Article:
Disguised Remuneration and the Loan Charge – The taxation of income paid through a third party
This work explains the practical application of a body of tax legislation that was first enacted in 2011, and that has been amended or re-enacted in most subsequent years. This work is aimed squarely at professional advisers.
The legislation has had a devastating impact on many of the more than 50,000 participators in the schemes, who have ended up much worse off than if they had never entered into the scheme in the first place, even though in reality they often had no choice but to do so if they wanted to accept the remunerative work on offer.
Although formally headed "Employment income provided through third parties", the scope is in reality much wider and can give rise to charges to tax and NIC even if no employment income is received by the employee. The charge also extends to close company directors and even to self-employed contractors.
- background to, scope of, and application of the disguised remuneration rules;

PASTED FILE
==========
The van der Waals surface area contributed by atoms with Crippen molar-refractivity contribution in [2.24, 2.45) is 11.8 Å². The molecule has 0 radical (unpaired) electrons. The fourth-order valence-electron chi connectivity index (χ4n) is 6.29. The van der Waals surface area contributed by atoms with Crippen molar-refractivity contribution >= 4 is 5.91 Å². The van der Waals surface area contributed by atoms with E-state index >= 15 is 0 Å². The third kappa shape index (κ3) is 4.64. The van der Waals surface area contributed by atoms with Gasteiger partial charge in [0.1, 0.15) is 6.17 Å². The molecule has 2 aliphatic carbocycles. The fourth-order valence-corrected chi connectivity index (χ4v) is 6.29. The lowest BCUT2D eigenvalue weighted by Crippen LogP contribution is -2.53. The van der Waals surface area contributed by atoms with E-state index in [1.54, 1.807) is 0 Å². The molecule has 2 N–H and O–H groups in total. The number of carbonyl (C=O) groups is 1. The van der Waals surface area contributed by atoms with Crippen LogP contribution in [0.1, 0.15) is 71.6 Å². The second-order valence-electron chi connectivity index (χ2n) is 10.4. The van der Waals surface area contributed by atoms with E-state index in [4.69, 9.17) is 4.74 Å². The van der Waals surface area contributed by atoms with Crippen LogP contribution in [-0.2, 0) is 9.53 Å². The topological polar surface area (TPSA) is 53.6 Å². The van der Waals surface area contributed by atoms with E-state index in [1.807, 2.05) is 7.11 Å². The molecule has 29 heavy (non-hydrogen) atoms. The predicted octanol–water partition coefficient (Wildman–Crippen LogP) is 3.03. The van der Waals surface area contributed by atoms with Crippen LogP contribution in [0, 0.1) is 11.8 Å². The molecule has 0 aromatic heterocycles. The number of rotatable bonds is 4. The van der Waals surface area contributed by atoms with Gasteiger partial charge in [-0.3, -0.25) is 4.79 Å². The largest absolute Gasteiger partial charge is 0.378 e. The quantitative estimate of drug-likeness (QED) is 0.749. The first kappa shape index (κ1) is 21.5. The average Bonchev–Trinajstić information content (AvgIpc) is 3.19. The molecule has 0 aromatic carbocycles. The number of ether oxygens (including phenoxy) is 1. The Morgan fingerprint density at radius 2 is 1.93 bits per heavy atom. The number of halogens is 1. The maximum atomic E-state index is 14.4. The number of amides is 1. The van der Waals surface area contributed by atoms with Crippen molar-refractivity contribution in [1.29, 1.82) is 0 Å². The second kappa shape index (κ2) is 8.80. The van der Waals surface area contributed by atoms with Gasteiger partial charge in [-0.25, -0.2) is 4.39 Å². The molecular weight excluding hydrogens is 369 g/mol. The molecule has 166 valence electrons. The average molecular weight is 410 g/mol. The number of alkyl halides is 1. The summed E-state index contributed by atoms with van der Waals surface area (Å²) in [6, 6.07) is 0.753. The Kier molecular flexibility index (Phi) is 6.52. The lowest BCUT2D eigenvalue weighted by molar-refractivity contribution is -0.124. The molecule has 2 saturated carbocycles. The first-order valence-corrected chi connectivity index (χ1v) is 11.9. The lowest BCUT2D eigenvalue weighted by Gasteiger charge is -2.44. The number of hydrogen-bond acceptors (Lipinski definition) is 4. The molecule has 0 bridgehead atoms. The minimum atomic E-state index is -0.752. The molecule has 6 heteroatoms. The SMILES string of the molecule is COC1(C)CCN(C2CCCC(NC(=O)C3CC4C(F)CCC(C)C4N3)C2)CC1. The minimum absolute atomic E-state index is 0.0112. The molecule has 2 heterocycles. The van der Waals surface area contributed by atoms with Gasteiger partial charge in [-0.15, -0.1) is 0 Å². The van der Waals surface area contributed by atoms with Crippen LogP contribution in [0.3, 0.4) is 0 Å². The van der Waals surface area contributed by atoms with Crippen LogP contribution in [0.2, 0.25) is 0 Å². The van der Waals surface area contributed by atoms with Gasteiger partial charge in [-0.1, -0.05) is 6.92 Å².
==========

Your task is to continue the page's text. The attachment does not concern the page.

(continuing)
- year-by-year development of the legislation since 2011;
- calculation of charges on employees and traders;
- exclusions from those charges;
- avoiding the traps;
- background to, and application of, the 2019 loan charge;
- knock-on effect of that levy.
The House of Lords described the legislation as "extremely complex and beyond the scope of most business people to decide whether or not it applies to them". This work is aimed squarely at professional advisers and aims to bring clarity to what Keith Gordon describes in the foreword as a clear contender for the worst legislation ever enacted.
David Pett is a tax barrister at Temple Tax Chambers in London. Read more here
Disguised Remuneration and the Loan Charge